Chapter 4, "Allies and Adversaries", takes a broad look at the growing complexity of the crusading phenomenon from the end of the twelfth century to the middle of the thirteenth. This pivotal period includes some of the least-well-understood events of the history of crusading, such as the 1204 capture of Constantinople by the Fourth Crusade, and the war against "heresy" in southern France, known as the Albigensian Crusade. Throop deftly navigates these topics, framing the events in the larger context of Mediterranean power politics and theological developments with the Latin Christendom. The chapter also takes up the gradual institutionalization of crusading, especially under Pope Innocent III, but rightly points out that "crusading was never truly controlled by the church or the pope" (103). This strong chapter ends with a narration of the crusading career of Emperor Frederick II, who restored Jerusalem to Latin Christian rule with diplomacy rather than warfare, all the while at odds with the pope, who had excommunicated the emperor and forbidden his crusade. The episode neatly underlines the complexity and ambiguity at the heart of the book.
Chapter 5 continues the story of crusading in the middle and later thirteenth century by insisting that the period did not see a decline in crusading piety or participation. Rather, while "crusading continued to be a versatile tool, easily wielded on multiple fronts against a variety of targets," changing political circumstances in the Mediterranean world led to a decline in the political presence of Latin Christians in the Eastern Mediterranean (131). After another brief look at crusading in Spain--and in the Baltic--the chapter focuses on the potential for the creation of a larger Latin empire, a project pursued by the papacy and Charles of Anjou. Ultimately, of course, the project went nowhere, and the Crusader states were gradually conquered by resurgent opponents, including the Byzantine Empire and the Mameluks of Egypt.
Chapter 6 examines the development of crusading in the later Middle Ages, again focusing on the continued enthusiasm and excitement that the idea continued to generate. Throop focuses on the way in which crusading shifted in this period to more closely align with the ambitions of Christian rulers, as they worked to build new national identities in their realms. The crusade launched by Fernando and Isabella against the Kingdom of Granada is the "gold standard example" deployed here (170). However, the chapter includes a wide selection of events associated with these later crusades, from the Hussite crusades of the 1420s to the wars with the Ottoman Empire. The chapter ends by arguing that it is difficult to pick an end-date for crusading, and how the idea continued to have resonance and meaning in the seventeenth century and beyond. The book's brief conclusion continues to play with this idea by asking "Have the Crusades Ended?" (177). Throop discusses the ways in which people, in both Europe and the Islamicate World, have continued to find meaning and re-use the past to fit current needs. She closes with a very strong discussion of the ways in which the history of the crusades continues to provide grist for today's political struggles, far too often in the sorts of dangerous ways discussed at the beginning of this review.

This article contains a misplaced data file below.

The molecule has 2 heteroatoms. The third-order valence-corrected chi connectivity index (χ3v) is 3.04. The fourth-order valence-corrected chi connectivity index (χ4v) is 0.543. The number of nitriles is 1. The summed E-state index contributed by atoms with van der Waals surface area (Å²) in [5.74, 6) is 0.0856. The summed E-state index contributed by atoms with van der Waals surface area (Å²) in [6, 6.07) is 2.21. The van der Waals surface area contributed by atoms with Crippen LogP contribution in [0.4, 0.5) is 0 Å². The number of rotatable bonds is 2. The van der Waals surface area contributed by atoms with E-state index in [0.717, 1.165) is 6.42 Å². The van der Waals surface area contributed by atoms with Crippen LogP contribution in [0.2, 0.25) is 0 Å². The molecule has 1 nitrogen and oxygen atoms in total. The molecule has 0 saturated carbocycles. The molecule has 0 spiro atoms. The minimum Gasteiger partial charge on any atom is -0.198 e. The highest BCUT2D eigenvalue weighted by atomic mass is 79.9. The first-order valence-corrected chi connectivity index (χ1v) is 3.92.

In summary, this is a terrific and much needed book. It is short and accessible, and it immediately jumps to the top of the heap, so to speak, of books that might be used to introduce undergraduate students (and perhaps even high school students) to this complex but ever-popular part of medieval history. As with any book that sets out to summarize many centuries in a few pages, some things get left out. For example, despite the pluralist perspective, which Throop tries to take, events outside the Holy Land, especially in places like the Iberian Peninsula and the Baltic, get very brief, sometimes imprecise treatment. Despite the attention given to current scholarship, there are only a couple of brief mentions of the fascinating role of apocalyptic ideas in crusade ideology. The pace of the narrative is quick, and the story often cuts details in a way that many readers may find frustrating. But the author makes up for these necessary editorial concessions with brief and very current "Further Reading" lists, which make The Crusades: An Epitome an even more useful teaching tool. Susanna Throop has surely earned the gratitude of all of us who teach the crusades in our classes, and has created a terrific short introduction to the topic that will help even the most veteran researcher refocus on current historiographical trends in crusades studies.